It is bizarre that discovery in federal criminal cases — where a defendant’s liberty is at stake — is very limited, but discovery in civil cases is very broad, says Richard Strassberg, chairman of Goodwin Procter LLP's white collar practice and former chief of the Major Crimes Unit in the U.S. Attorney's Office for the Southern District of New York.
U.S. Attorney General Eric H. Holder Jr. on Wednesday admonished House lawmakers including Rep. Darrel Issa, R-Calif., for disrespecting him in their questioning over the government's seizure of Associated Press reporters' telephone records, its decision to not intervene in False Claims Act litigation and other issues.
A French businessman linked to BSG Resources Ltd. pled not guilty Wednesday to charges that he obstructed a U.S. investigation into bribes the mining company allegedly paid to secure mining rights in Guinea.
The pros of using predictive coding far outweigh the cons. Given the heavy pressure on law firms and in-house counsel to reduce discovery costs, as well as the Justice Department's recent stance on the subject, it appears predictive coding will continue to emerge from the obscure world of legal technology to the mainstream of legal practice, say Michael Moscato and Myles Bartley of Curtis Mallet-Prevost Colt & Mosle LLP.
The extraordinary criminal bribery charges against two registered representatives of a U.S. broker-dealer and a high-level Venezuelan government official highlight that a broker-dealer’s anti-money laundering procedures, as well as oversight of their registered people, should have a Foreign Corrupt Practices Act component if the firm is doing international business, say attorneys with Duane Morris LLP.
When U.S. District Judge Naomi Reice Buchwald dismissed a consolidated, multidistrict batch of antitrust and racketeering suits in Manhattan earlier this spring, she suggested plaintiffs seeking to recover from banking giants at the heart of the interest rate-fixing scandal might have better luck with securities fraud claims. But those plaintiffs will need to be lucky indeed. Two recent developments show that obstacles are inherent and, perhaps, insurmountable, say attorneys with Choate Hall & Stewart LLP.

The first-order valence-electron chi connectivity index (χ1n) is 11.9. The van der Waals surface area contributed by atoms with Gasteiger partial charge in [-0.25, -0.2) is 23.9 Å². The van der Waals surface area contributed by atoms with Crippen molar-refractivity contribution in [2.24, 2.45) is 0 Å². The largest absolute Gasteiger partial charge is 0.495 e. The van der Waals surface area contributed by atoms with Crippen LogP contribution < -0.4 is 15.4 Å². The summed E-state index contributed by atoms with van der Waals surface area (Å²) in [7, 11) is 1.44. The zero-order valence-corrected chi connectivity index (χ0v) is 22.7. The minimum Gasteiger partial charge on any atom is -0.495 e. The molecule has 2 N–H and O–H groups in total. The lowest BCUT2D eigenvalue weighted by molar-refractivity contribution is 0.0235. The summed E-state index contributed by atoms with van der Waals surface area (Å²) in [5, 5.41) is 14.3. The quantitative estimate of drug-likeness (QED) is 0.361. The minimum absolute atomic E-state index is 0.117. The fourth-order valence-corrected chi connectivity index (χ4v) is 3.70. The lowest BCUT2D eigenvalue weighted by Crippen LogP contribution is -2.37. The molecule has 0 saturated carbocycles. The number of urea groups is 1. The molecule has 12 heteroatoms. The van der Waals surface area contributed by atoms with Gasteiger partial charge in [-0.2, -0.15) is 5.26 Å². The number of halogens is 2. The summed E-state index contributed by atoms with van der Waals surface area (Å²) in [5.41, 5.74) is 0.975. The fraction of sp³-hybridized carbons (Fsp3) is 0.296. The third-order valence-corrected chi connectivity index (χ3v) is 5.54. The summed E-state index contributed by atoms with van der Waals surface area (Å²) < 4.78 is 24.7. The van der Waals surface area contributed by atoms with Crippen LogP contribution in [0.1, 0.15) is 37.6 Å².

The emergence of a cooperating witness begins to complete the puzzle of the scheme to defraud and catapults the investigation to new heights. A recent arrest by the FBI in an ongoing Foreign Corrupt Practices Act investigation appears to follow this same modus operandi, says Douglas Small of Berkeley Research Group LLC.
Now that investigations have been initiated by U.S. Attorney’s Offices and the SEC into possible abuses by corporate executives of Rule 10b5-1 trading plans, the private securities bar inevitably will follow suit and file litigation. Nevertheless, these plans continue to be an effective defense against allegations of insider trading, say attorneys with Pillsbury Winthrop Shaw Pittman LLP.
A New York federal court recently entered a final judgment against a former Siemens AG executive for his alleged role in a purported $100 million bribery scheme for Siemens to obtain a $1 billion contract from Argentina. Third-party sham contracts continue to be a prevalent theme in the alleged facts contained in corruption enforcement filings and resolutions, say attorneys with Fulbright & Jaworski LLP.
In order to implement the Foreign Corrupt Practices Act resource guide's critical instructions for corporate boards, senior executives and compliance professionals for designing an “effective” anti-corruption compliance program, companies must tackle 10 essential tasks, says Michael Volkov of The Volkov Law Group LLC.
The Foreign Corrupt Practices Act guide highlighted the Travel Act and its applicability to FCPA cases. But the Travel Act, which can apply to bribery of foreign officials as well as private individuals, is often misunderstood and underappreciated by companies attempting to maintain robust compliance programs, say HL Rogers and Ellen Crisham of Sidley Austin LLP.
In a complete 180-degree reversal of its previous position, the U.S. Securities and Exchange Commission is on the verge of accepting an international financial regulatory regime of mutual recognition. "Substituted compliance" will help inform foreign market participants about which rules they must follow when their swap activities cross U.S. borders, says Bradley Dizik of Tiberian Regulatory Advisers LLC.
While Poland has not received particular Foreign Corrupt Practices Act enforcement focus over the years, the U.S. Securities and Exchange Commission's recent order against Koninklijke Philips Electronics NV over Polish bribes underscores the fact that, in given circumstances, any country can present high corruption risk, say attorneys with Fulbright & Jaworski LLP.